10.6. Naming memory blocks while switching segment

One use of segments is to place code/data that is tied together but should be located different places in memory, close together in the source code. This leads to a coding style where you may want to name a new block of code every time you switch segment. You could do this by adding a memblock directive right after the segment directive. But as a convenient shorthand you can just place a text string after the segment switch:

        // This
        .segment Code "My Code"

        // Is the same as this
        .segment Code
        .memblock "My Code"

To demonstrate this style is here given a larger example. Some of the features are first covered later. :

.segmentdef Code [start=$0900]
.segmentdef Data [start=$8000]
.file [name="segments.prg", segments="Code,Data", modify="BasicUpstart", marg1=$0900]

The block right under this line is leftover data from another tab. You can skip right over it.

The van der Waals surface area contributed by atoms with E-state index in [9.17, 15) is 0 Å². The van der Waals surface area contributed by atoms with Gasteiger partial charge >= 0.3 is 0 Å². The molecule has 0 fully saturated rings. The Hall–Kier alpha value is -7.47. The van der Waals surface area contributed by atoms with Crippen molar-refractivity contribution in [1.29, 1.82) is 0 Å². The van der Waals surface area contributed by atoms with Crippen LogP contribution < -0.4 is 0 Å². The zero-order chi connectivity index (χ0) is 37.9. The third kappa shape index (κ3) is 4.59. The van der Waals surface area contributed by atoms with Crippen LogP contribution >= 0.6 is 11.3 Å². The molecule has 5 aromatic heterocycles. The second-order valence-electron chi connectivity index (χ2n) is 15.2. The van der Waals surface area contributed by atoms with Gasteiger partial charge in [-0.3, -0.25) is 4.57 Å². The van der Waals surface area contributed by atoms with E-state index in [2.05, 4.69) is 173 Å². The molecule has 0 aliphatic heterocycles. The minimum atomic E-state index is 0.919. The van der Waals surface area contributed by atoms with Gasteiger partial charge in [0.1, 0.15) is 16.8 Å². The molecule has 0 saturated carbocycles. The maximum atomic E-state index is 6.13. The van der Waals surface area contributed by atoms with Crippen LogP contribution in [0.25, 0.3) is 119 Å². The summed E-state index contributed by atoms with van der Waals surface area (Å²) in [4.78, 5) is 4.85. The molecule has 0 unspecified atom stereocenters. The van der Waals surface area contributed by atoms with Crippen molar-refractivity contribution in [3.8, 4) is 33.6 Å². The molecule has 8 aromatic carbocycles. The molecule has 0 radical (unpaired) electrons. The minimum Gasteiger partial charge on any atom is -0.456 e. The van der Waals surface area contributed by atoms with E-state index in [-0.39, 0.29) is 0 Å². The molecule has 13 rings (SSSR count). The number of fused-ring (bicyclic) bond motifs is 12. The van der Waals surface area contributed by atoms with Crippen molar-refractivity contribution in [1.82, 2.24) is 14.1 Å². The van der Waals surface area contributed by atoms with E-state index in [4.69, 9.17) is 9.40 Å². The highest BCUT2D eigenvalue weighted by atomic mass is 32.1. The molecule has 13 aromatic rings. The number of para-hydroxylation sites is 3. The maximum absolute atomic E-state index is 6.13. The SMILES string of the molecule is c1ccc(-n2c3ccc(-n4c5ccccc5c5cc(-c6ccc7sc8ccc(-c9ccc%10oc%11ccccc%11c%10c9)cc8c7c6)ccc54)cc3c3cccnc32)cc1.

// Main
        .segment Code "Main"
        jsr colorSetup
        jsr textSetup 

// Color
        .segment Code "Color Setup"
        lda colors
        sta $d020
        lda colors+1
        sta $d021
        .segment Data "Colors"
colors: .byte LIGHT_GRAY, DARK_GRAY

// Text
        .segment Code "Text Setup"
textSetup: {
        ldx #0
loop:   lda text,x
        cmp #$ff
        beq out
        sta $0400,x
        jmp loop
        .segment Data "Static Text"
text:   .text "hello world!"
        .byte $ff

You will now get a memory map like this, when you use the -showmem’ option:

  $0900-$0906 Main
  $0907-$0913 Color Setup
  $0914-$0924 Text Setup

  $8000-$8001 Colors
  $8002-$800e Static Text

The code and data are now separated in memory, but close together in the source code.

Note that scoping and segments don't affect each other so you can switch segments within a scope. In the above its used so the 'text' label is local. It can be seen from textSetup code but not from other routines. If you want to have a scroll text routine it could have its own 'text' label and they wouldn't collide.